Tony Fadell, who led the team which designed the first eighteen generations of the iPod and the first three iPhones, has come up with the Nest thermostat for air conditioning systems. As you might expect, it looks a lot better and is much easier to use than current thermostats – and it also has some very smart energy-saving software.
The world’s first solar power plant. to supply utility-scale "baseload" power has been launched near Seville in Spain. The 10 megawatt solar thermal Gemasolar plant has the capacity to store energy for up to 15 hours in molten salt batteries, enabling it to provide enough power for about 25,000 households for.24-hours a day.
Japanese authorities are using a blue liquid that hardens into a gel that is then peeled off surfaces, taking microscopic particles of contaminants, including radioactive pollutants, with it to clean up the contamination caused by the Fukushima nuclear disaster. The "blue goo", or DeconGel, was discovered by accident in 2009 at the Hawaiian venture capital and technology incubator firm, Skai Ventures. A researcher spilled a bit of solution from an experiment onto the floor. When it was cleaned up the next morning, the solution came off the floor taking everything foreign with it. Since then, the substance has been been … Continue Reading
In 2007, the IPCC projected a maximum sea level rise of 59 centimetres by 2100. The IPCC acknowledged that this was likely to be an under-estimate because understanding of the processes happening on ice sheets was inadequate to enable reliable estimates to be made. A team of researchers led by Eric Rignot from Nasa’s Jet Propulsion Laboratory has now reported that ice loss from Antarctica and Greenland has accelerated over the last 20 years and the increase in sea levels will, indeed, be significantly higher than the 2007 estimate.
According to the British Columbia news weekly, The Tyee, "the world’s first CO2 Measurement, Monitoring and Verification Initiative" in Saskatchewan, Canada, may have sprung a serious leak. The International Energy Agency and Canada’s Petroleum Technology Research Centre have been studying the Weyburn oilfield which is supposed to be a perfect model for greenhouse gas sequestration. The aging crude oil field, which lies underneath 50,000 acres of flat farmland, has been flooded with salt water and 17 million tonnes of CO2 piped from a North Dakota coal gasification plant.. The International Energy Agency declared that Weyburn could hold up to 55 … Continue Reading
As a result of a 450% increase in its production of solar photovaic cells, Malaysia became the world’s third largest producer in 2009. Malaysia’s output went from 0.16 gigawatts in 2008 to 0.72 gigawatts in 2009. Malaysia’s largest manufacturer is Q-Cells. According to the 2010 Photovoltaic Status Report, the second largest manufacturing country was Taiwan which doubled production from 0.8 to 1.6 gigawatts. Unsurprisingly, the leading producer was China which also almost doubled its output – from 2.4 to 4.4 gigawatts. European production increased by just 0.1 gigawatts to 2.0 gigawatts although European countries were the leading installers of solar … Continue Reading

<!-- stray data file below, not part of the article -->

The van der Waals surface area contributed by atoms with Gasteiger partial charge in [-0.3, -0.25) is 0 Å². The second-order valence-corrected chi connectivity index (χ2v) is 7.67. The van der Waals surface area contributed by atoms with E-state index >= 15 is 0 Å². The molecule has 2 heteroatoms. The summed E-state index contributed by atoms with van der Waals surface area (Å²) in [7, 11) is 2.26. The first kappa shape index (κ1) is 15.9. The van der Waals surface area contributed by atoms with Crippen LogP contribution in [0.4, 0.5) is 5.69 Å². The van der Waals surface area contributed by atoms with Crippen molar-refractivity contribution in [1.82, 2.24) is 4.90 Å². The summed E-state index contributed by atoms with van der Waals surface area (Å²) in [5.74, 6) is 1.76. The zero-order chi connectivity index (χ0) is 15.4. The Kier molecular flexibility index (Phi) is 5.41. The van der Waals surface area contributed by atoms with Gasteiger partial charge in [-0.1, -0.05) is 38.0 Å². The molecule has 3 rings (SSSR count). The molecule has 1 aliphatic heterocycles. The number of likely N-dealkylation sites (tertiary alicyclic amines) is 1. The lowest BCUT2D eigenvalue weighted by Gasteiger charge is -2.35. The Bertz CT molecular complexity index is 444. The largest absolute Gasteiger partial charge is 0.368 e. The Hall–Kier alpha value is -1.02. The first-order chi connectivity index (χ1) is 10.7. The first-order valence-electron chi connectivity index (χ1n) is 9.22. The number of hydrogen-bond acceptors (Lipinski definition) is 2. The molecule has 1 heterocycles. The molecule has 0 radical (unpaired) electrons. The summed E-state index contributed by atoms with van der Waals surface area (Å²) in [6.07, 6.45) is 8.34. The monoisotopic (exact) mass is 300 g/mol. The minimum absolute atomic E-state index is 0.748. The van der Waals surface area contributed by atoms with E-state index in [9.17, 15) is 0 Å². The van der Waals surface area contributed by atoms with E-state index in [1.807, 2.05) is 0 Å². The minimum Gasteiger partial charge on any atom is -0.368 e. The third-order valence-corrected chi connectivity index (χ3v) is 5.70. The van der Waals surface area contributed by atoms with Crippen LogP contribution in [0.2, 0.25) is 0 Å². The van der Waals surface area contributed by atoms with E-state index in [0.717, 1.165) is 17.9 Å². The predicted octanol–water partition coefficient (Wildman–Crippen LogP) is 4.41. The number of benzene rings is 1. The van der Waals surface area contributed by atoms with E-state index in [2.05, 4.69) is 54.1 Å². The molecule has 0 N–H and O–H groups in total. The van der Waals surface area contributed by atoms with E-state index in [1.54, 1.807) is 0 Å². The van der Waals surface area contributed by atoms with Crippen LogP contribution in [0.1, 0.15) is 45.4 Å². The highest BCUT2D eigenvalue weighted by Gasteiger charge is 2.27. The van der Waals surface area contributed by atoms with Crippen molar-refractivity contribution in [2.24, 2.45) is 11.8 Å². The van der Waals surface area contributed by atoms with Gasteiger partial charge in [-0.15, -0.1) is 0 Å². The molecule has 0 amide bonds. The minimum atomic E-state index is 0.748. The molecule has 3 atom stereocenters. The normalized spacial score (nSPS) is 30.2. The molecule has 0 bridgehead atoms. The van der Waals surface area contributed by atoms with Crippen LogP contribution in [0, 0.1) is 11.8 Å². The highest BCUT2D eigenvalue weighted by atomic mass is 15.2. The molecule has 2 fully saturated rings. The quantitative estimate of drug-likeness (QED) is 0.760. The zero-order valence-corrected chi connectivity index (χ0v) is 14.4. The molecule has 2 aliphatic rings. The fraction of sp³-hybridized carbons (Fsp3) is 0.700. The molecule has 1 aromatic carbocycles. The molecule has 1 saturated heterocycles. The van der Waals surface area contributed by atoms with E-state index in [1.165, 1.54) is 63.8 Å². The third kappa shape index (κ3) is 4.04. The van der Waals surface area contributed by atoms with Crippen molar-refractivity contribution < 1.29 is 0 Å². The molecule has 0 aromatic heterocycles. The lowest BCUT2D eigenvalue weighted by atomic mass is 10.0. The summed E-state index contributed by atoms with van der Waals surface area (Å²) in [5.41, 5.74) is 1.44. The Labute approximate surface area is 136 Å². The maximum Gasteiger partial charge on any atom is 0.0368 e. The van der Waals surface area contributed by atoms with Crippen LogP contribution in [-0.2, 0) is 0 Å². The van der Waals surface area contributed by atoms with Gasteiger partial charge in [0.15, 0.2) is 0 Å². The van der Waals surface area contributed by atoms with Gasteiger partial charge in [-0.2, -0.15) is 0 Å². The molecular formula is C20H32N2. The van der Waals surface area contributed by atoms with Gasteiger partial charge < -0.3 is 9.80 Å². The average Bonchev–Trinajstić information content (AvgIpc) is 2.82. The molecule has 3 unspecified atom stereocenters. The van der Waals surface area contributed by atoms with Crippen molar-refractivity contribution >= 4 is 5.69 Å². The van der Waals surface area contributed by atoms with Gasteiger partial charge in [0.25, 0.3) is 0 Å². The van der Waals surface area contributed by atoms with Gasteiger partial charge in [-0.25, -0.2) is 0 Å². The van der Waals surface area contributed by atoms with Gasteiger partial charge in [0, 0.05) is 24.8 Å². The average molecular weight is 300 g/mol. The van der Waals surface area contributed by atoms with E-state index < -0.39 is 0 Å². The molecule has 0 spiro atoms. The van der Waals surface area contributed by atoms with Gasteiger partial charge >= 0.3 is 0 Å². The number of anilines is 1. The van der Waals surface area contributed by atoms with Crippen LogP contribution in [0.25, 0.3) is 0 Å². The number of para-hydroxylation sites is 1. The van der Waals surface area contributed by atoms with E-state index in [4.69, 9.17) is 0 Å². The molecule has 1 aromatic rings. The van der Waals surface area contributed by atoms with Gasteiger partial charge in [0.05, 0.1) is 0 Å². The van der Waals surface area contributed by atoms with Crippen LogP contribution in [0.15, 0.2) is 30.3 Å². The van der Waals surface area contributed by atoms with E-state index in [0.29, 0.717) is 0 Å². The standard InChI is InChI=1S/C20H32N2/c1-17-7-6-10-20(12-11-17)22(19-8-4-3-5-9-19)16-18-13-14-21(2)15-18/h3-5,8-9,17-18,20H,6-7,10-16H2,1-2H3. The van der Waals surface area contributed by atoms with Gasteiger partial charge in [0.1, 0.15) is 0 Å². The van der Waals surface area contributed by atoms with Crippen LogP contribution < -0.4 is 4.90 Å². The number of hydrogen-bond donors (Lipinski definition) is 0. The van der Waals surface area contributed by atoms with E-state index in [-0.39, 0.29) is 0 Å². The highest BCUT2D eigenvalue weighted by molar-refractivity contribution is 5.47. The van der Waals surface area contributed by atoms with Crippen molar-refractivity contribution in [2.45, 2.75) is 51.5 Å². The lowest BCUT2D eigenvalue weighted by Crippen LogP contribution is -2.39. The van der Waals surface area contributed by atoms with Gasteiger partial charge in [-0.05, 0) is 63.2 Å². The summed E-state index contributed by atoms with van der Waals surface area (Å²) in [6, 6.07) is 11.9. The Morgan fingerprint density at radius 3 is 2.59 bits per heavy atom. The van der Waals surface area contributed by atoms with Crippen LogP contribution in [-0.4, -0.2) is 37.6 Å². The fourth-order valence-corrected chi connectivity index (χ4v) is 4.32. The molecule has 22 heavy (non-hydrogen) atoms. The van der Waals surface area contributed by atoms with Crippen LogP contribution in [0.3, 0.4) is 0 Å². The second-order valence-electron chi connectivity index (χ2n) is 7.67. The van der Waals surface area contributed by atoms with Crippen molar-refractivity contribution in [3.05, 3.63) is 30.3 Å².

China has launched the first major offshore wind farm outside of Europe. China’s 102-megawatt Donghai Bridge Wind Farm, which has begun transmitting power to the national grid, is located in the East China Sea, near Shanghai. It is seen as signalling a new direction for Chinese renewable energy projects and the initiation of a national policy focusing increasingly on offshore wind. The $us337 million project is located 8 to 13 kilometres from the coast. It has been erected on soft seabed conditions using a multi-pile foundation structure. During low tide, the turbine foundations are exposed; during high tide, they become … Continue Reading
Paul Hanlon, the science editor of Britain’s Daily Mail has been possibly the UK’s most influential climate sceptic. Following a trip to Greenland he writes: "Yes, global warming is real – and deeply worrying". His article continues "I have long been something of a climate-change sceptic, but my views in recent years have shifted. For me, the most convincing evidence that something worrying is going on lies right here in the Arctic. " "Greenland is silent, almost. There is no wind, no birds, no insects; apart from the scientists around me the world of Man is far away. But there … Continue Reading
The Universities Corporation for Atmospheric Research has released new modelling software which will allow scientists to study climate change in far more detail. The software is available free from the Community Earth Systems Model web site. The Community Earth System Model will be one of the primary climate models used for the next assessment by the Intergovernmental Panel on Climate Change The new model’s advanced capabilities are expected help scientists shed light on some of the critical mysteries of global warming, including: What impact will warming temperatures have on the massive ice sheets in Greenland and Antarctica? How will patterns … Continue Reading
The Chinese government has ordered over 2,087 firms in high-polluting and energy-intensive industries to shut down outdated plant by the end of September. Companies that fail to do so risk having bank loans frozen, approvals for new projects and land purchases refused and their electricity cut off. Companies effected produce steel, coal, cement, aluminium, glass and other materials and include plants owned by China’s biggest steel maker, Hebei Iron and Steel Group, and the nation’s biggest aluminium maker, Aluminum Corp of China. The reason for the dramatic action is that China’s average energy consumption per unit of gross domestic product … Continue Reading